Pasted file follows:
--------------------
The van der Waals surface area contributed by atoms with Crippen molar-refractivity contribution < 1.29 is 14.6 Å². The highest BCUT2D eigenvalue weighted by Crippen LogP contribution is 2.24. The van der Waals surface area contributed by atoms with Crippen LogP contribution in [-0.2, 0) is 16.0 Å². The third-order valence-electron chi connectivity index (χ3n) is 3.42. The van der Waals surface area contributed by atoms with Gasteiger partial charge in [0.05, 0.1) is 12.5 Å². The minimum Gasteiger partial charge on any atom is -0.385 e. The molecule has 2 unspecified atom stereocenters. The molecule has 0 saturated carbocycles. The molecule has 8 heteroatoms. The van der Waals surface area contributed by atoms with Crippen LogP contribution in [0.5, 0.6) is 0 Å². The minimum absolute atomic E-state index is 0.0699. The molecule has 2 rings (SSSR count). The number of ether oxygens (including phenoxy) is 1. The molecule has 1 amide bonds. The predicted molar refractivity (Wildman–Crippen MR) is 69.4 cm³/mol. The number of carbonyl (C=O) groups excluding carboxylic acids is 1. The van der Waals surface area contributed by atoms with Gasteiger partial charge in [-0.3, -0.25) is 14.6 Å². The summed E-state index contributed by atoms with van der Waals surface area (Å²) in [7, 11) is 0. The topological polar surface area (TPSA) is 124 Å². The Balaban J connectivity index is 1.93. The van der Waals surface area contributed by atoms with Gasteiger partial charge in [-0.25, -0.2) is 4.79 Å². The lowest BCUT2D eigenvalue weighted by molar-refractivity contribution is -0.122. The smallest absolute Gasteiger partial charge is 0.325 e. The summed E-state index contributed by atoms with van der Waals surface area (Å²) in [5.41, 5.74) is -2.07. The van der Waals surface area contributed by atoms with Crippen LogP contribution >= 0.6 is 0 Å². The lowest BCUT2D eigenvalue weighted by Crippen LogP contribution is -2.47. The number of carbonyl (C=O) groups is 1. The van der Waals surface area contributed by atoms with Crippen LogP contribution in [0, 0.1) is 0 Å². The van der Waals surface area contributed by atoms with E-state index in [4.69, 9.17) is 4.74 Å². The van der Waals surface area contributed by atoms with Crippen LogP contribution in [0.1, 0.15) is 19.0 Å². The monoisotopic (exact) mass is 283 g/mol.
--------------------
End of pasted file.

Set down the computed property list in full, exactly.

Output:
The van der Waals surface area contributed by atoms with Crippen molar-refractivity contribution < 1.29 is 14.6 Å². The highest BCUT2D eigenvalue weighted by Crippen LogP contribution is 2.24. The van der Waals surface area contributed by atoms with Crippen LogP contribution in [-0.2, 0) is 16.0 Å². The third-order valence-electron chi connectivity index (χ3n) is 3.42. The van der Waals surface area contributed by atoms with Gasteiger partial charge in [0.05, 0.1) is 12.5 Å². The minimum Gasteiger partial charge on any atom is -0.385 e. The molecule has 2 unspecified atom stereocenters. The molecule has 0 saturated carbocycles. The molecule has 8 heteroatoms. The van der Waals surface area contributed by atoms with Crippen LogP contribution in [0.5, 0.6) is 0 Å². The minimum absolute atomic E-state index is 0.0699. The molecule has 2 rings (SSSR count). The number of ether oxygens (including phenoxy) is 1. The molecule has 1 amide bonds. The predicted molar refractivity (Wildman–Crippen MR) is 69.4 cm³/mol. The number of carbonyl (C=O) groups excluding carboxylic acids is 1. The van der Waals surface area contributed by atoms with Gasteiger partial charge in [-0.3, -0.25) is 14.6 Å². The summed E-state index contributed by atoms with van der Waals surface area (Å²) in [7, 11) is 0. The topological polar surface area (TPSA) is 124 Å². The Balaban J connectivity index is 1.93. The van der Waals surface area contributed by atoms with Gasteiger partial charge in [-0.25, -0.2) is 4.79 Å². The lowest BCUT2D eigenvalue weighted by molar-refractivity contribution is -0.122. The smallest absolute Gasteiger partial charge is 0.325 e. The summed E-state index contributed by atoms with van der Waals surface area (Å²) in [5.41, 5.74) is -2.07. The van der Waals surface area contributed by atoms with Crippen LogP contribution >= 0.6 is 0 Å². The lowest BCUT2D eigenvalue weighted by Crippen LogP contribution is -2.47. The number of carbonyl (C=O) groups is 1. The van der Waals surface area contributed by atoms with Crippen LogP contribution in [0, 0.1) is 0 Å². The van der Waals surface area contributed by atoms with E-state index in [4.69, 9.17) is 4.74 Å². The van der Waals surface area contributed by atoms with Crippen LogP contribution in [0.1, 0.15) is 19.0 Å². The monoisotopic (exact) mass is 283 g/mol.